The D5 R-Design does, however, claim to drink just 5.6 litres of diesel per 100 kilometres, while we managed a steep 9.0L/100km despite the best efforts of a smart and fluent eight-speed automatic and on-demand all-wheel drive system. At least Volvo has delivered superbly light and crisp steering, and enjoyably disciplined suspension even – and this is a big surprise – on 21-inch wheels. Despite its heft, the XC60 feels nimble and alert; it’s fun to drive without being aggressively dynamic. And for those who want greater ride plushness, cushier air suspension is available for $2490 extra. Having tried it, we reckon it’s worth it.

What about ownership?

A three-year, unlimited kilometre warranty is starting to look below average these days, although Volvo over that period further includes roadside assistance that covers everything from breakdowns to flat tyres to locking your keys in the car. Its reputation for quality is strong, anyway, and annual or 15,000km servicing intervals are par for the course.

Speaking of which, though, this is a European vehicle and maintenance doesn’t come cheap. Up-front service plans for the XC60 cost $2225 over three years, $3500 over four and $4230 across five calendars. A mainstream SUV such as Mazda’s CX-5 should cost about half that.

What about safety features?

Volvo has left little on the options list here. It starts with front and rear parking sensors with auto park-assist, plus the clearest 360-degree camera in the business. Fail to stop for an object? Front or rear, the XC60 will apply brakes. All-speed autonomous emergency braking (AEB) is standard, complete with detection of pedestrians, cyclists and ‘large’ animals, while a brilliant list of other stuff such as LED headlights with adaptive automtic high-beam, active cruise control, a blind-spot monitor and active lane-keep assistance are included, too.

The lane-keep can be a bit intrusive, yet is also prone to wandering between marked lines on a freeway, earning it a half-point deduction in our eyes. But there’s no argument with the seven airbags (including driver’s knee) that also meant Euro NCAP had no choice but to award this Volvo pretty much full marks – including 98 per cent rating for adult protection.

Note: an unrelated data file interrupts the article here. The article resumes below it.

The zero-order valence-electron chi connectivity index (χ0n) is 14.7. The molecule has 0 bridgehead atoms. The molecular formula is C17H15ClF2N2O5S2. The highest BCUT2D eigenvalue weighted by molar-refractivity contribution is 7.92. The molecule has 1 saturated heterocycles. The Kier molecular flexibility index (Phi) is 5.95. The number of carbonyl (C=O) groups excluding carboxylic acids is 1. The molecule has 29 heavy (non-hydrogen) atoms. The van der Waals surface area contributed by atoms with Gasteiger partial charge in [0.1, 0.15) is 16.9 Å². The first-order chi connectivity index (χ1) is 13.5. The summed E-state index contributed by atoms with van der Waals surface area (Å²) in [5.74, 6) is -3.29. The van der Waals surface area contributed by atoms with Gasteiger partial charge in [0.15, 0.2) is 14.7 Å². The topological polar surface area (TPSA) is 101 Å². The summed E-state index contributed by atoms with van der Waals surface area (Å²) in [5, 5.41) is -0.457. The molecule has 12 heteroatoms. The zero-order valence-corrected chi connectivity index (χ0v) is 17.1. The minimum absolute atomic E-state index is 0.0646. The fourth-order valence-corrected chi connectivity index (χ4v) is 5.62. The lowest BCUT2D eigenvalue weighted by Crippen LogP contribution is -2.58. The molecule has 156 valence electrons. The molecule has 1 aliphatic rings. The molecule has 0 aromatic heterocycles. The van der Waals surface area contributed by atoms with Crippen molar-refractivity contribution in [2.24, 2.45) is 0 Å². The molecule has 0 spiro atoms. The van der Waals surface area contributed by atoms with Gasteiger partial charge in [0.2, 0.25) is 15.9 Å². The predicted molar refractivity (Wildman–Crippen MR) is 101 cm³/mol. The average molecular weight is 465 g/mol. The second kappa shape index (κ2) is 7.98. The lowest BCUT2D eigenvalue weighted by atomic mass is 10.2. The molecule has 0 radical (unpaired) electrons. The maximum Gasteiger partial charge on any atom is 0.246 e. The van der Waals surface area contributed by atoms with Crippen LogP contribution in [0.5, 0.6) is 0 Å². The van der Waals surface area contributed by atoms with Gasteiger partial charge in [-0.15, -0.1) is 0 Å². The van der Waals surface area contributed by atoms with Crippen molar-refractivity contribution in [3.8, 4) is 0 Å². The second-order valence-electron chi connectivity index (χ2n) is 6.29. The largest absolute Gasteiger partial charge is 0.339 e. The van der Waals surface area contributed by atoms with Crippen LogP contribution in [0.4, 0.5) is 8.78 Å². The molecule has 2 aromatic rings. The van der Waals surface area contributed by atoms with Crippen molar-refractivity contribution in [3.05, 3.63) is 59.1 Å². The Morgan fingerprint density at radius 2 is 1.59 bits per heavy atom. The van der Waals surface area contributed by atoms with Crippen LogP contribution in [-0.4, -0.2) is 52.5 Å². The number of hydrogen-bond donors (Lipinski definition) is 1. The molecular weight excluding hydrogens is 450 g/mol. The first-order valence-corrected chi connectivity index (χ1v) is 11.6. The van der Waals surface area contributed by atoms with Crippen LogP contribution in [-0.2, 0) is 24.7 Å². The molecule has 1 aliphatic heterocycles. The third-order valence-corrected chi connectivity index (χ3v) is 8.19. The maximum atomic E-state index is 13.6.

So, what do we think?

Volvo proves why aggressive sportiness is so needless in a medium SUV. The XC60 would over time become the Labrador of the family, acing ergonomics, seat comfort, space, versatility, smoothness, quietness, and yet with real punch from its engine and genuine driver enjoyment to be had especially around town – where most of these will live.

Perhaps most impressively, this D5 R-Design doesn’t really need options to shine. Sure, air suspension would be nice, but you could buy one of these out of the box for $73,990+ORC and be supremely happy with a premium medium SUV that looks great on the outside, feels supple inside, and keeps your family safe. It’s a ‘step up’ worth making, if you can afford it.

Editor's Rating

What's the interior like?
What's it like on the road?
What about safety?
Practical Motoring says: The Mercedes-Benz GLC is getting old, and it’s a bit demure and cramped, while the box-fresh Audi Q5 is roomier but lacks the lush and quality feel of the Volvo – which is surprising for a marque renowned for quality, although this SUV is built in Mexico. The also-new BMW X3 comes closest to the XC60, being more dynamic but at the expense of rear-seat and ultimate ride comfort. We’d pick a D5 R-Design over the Germans.

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Dan DeGasperi

Dan DeGasperi